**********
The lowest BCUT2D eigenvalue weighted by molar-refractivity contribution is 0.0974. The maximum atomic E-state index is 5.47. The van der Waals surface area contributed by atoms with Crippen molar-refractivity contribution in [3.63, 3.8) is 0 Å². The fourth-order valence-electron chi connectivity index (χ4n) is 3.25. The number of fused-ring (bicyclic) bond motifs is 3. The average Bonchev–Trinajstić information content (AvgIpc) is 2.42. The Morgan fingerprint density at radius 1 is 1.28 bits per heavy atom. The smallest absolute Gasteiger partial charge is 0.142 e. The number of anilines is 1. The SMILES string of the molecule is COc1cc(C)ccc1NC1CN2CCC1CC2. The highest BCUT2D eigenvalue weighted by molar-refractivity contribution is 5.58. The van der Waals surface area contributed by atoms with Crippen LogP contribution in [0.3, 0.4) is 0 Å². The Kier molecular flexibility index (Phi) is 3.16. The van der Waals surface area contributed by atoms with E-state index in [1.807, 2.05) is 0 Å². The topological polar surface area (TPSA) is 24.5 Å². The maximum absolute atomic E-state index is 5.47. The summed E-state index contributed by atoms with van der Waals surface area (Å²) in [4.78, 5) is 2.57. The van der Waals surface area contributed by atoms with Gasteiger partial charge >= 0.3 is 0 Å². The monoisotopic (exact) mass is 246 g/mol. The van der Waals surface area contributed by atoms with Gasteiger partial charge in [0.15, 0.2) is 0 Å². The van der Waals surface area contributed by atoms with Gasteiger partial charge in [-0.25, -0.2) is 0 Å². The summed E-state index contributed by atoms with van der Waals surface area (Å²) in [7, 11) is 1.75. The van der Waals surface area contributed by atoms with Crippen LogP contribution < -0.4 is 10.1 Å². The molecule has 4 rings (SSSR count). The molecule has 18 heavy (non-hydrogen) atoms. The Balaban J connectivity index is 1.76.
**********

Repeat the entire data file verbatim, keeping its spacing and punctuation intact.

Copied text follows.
The lowest BCUT2D eigenvalue weighted by molar-refractivity contribution is 0.0974. The maximum atomic E-state index is 5.47. The van der Waals surface area contributed by atoms with Crippen molar-refractivity contribution in [3.63, 3.8) is 0 Å². The fourth-order valence-electron chi connectivity index (χ4n) is 3.25. The number of fused-ring (bicyclic) bond motifs is 3. The average Bonchev–Trinajstić information content (AvgIpc) is 2.42. The Morgan fingerprint density at radius 1 is 1.28 bits per heavy atom. The smallest absolute Gasteiger partial charge is 0.142 e. The number of anilines is 1. The SMILES string of the molecule is COc1cc(C)ccc1NC1CN2CCC1CC2. The highest BCUT2D eigenvalue weighted by molar-refractivity contribution is 5.58. The van der Waals surface area contributed by atoms with Crippen LogP contribution in [0.3, 0.4) is 0 Å². The Kier molecular flexibility index (Phi) is 3.16. The van der Waals surface area contributed by atoms with E-state index in [1.807, 2.05) is 0 Å². The topological polar surface area (TPSA) is 24.5 Å². The maximum absolute atomic E-state index is 5.47. The summed E-state index contributed by atoms with van der Waals surface area (Å²) in [4.78, 5) is 2.57. The van der Waals surface area contributed by atoms with Gasteiger partial charge >= 0.3 is 0 Å². The monoisotopic (exact) mass is 246 g/mol. The van der Waals surface area contributed by atoms with Gasteiger partial charge in [0.15, 0.2) is 0 Å². The van der Waals surface area contributed by atoms with Gasteiger partial charge in [-0.25, -0.2) is 0 Å². The summed E-state index contributed by atoms with van der Waals surface area (Å²) in [7, 11) is 1.75. The van der Waals surface area contributed by atoms with Crippen LogP contribution < -0.4 is 10.1 Å². The molecule has 4 rings (SSSR count). The molecule has 18 heavy (non-hydrogen) atoms. The Balaban J connectivity index is 1.76.